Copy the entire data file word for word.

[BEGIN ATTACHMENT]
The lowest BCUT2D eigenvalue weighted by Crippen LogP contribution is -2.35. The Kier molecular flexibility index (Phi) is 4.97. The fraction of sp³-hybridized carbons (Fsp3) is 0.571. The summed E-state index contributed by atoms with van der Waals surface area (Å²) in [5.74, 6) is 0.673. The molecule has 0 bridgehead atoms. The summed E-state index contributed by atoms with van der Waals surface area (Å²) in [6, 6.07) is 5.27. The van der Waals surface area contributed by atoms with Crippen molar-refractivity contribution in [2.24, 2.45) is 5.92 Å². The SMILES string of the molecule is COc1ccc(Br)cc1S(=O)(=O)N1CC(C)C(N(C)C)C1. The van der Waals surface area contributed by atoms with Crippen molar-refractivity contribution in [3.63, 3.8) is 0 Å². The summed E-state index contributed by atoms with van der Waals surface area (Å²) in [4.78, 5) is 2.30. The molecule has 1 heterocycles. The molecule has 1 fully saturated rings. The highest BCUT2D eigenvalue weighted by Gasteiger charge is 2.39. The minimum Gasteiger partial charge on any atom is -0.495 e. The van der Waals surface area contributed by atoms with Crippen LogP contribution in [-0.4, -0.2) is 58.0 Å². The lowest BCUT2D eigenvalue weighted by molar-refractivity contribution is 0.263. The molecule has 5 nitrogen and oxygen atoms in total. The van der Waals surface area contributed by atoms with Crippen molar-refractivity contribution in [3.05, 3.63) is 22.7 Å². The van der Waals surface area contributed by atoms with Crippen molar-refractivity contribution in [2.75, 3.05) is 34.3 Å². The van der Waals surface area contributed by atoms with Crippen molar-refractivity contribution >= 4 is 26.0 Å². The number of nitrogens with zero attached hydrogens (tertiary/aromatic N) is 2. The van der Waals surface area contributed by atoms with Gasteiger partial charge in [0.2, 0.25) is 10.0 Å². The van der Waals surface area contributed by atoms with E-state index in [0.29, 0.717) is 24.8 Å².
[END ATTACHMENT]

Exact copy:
The lowest BCUT2D eigenvalue weighted by Crippen LogP contribution is -2.35. The Kier molecular flexibility index (Phi) is 4.97. The fraction of sp³-hybridized carbons (Fsp3) is 0.571. The summed E-state index contributed by atoms with van der Waals surface area (Å²) in [5.74, 6) is 0.673. The molecule has 0 bridgehead atoms. The summed E-state index contributed by atoms with van der Waals surface area (Å²) in [6, 6.07) is 5.27. The van der Waals surface area contributed by atoms with Crippen molar-refractivity contribution in [2.24, 2.45) is 5.92 Å². The SMILES string of the molecule is COc1ccc(Br)cc1S(=O)(=O)N1CC(C)C(N(C)C)C1. The van der Waals surface area contributed by atoms with Crippen molar-refractivity contribution in [3.63, 3.8) is 0 Å². The summed E-state index contributed by atoms with van der Waals surface area (Å²) in [4.78, 5) is 2.30. The molecule has 1 heterocycles. The molecule has 1 fully saturated rings. The highest BCUT2D eigenvalue weighted by Gasteiger charge is 2.39. The minimum Gasteiger partial charge on any atom is -0.495 e. The van der Waals surface area contributed by atoms with Crippen LogP contribution in [-0.4, -0.2) is 58.0 Å². The lowest BCUT2D eigenvalue weighted by molar-refractivity contribution is 0.263. The molecule has 5 nitrogen and oxygen atoms in total. The van der Waals surface area contributed by atoms with Crippen molar-refractivity contribution in [3.05, 3.63) is 22.7 Å². The van der Waals surface area contributed by atoms with Crippen molar-refractivity contribution in [2.75, 3.05) is 34.3 Å². The van der Waals surface area contributed by atoms with Crippen molar-refractivity contribution >= 4 is 26.0 Å². The number of nitrogens with zero attached hydrogens (tertiary/aromatic N) is 2. The van der Waals surface area contributed by atoms with Gasteiger partial charge in [0.2, 0.25) is 10.0 Å². The van der Waals surface area contributed by atoms with E-state index in [0.29, 0.717) is 24.8 Å².